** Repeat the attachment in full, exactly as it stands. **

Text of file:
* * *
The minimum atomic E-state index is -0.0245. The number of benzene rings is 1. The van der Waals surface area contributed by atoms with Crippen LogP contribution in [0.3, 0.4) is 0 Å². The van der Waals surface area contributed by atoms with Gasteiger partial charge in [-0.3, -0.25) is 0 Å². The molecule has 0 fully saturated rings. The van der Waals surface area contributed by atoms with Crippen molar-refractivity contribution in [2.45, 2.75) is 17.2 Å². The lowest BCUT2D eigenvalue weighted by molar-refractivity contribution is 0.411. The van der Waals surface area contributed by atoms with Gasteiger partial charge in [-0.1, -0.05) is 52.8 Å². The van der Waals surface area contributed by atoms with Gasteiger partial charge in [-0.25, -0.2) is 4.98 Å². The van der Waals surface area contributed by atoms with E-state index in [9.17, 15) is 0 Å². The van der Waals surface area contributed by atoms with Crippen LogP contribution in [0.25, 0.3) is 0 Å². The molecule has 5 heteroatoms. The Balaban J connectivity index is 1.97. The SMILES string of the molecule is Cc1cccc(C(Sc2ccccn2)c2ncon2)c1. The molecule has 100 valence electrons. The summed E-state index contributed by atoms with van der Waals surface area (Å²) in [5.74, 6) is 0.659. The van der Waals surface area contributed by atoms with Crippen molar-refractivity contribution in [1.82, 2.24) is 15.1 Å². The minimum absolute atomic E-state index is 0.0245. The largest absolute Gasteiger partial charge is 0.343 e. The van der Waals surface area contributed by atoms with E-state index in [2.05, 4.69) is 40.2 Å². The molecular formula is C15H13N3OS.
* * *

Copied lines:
The minimum atomic E-state index is -0.0245. The number of benzene rings is 1. The van der Waals surface area contributed by atoms with Crippen LogP contribution in [0.3, 0.4) is 0 Å². The van der Waals surface area contributed by atoms with Gasteiger partial charge in [-0.3, -0.25) is 0 Å². The molecule has 0 fully saturated rings. The van der Waals surface area contributed by atoms with Crippen molar-refractivity contribution in [2.45, 2.75) is 17.2 Å². The lowest BCUT2D eigenvalue weighted by molar-refractivity contribution is 0.411. The van der Waals surface area contributed by atoms with Gasteiger partial charge in [-0.1, -0.05) is 52.8 Å². The van der Waals surface area contributed by atoms with Gasteiger partial charge in [-0.25, -0.2) is 4.98 Å². The van der Waals surface area contributed by atoms with E-state index in [9.17, 15) is 0 Å². The van der Waals surface area contributed by atoms with Crippen LogP contribution in [0.25, 0.3) is 0 Å². The molecule has 5 heteroatoms. The Balaban J connectivity index is 1.97. The SMILES string of the molecule is Cc1cccc(C(Sc2ccccn2)c2ncon2)c1. The molecule has 100 valence electrons. The summed E-state index contributed by atoms with van der Waals surface area (Å²) in [5.74, 6) is 0.659. The van der Waals surface area contributed by atoms with Crippen molar-refractivity contribution in [1.82, 2.24) is 15.1 Å². The minimum absolute atomic E-state index is 0.0245. The largest absolute Gasteiger partial charge is 0.343 e. The van der Waals surface area contributed by atoms with E-state index in [2.05, 4.69) is 40.2 Å². The molecular formula is C15H13N3OS.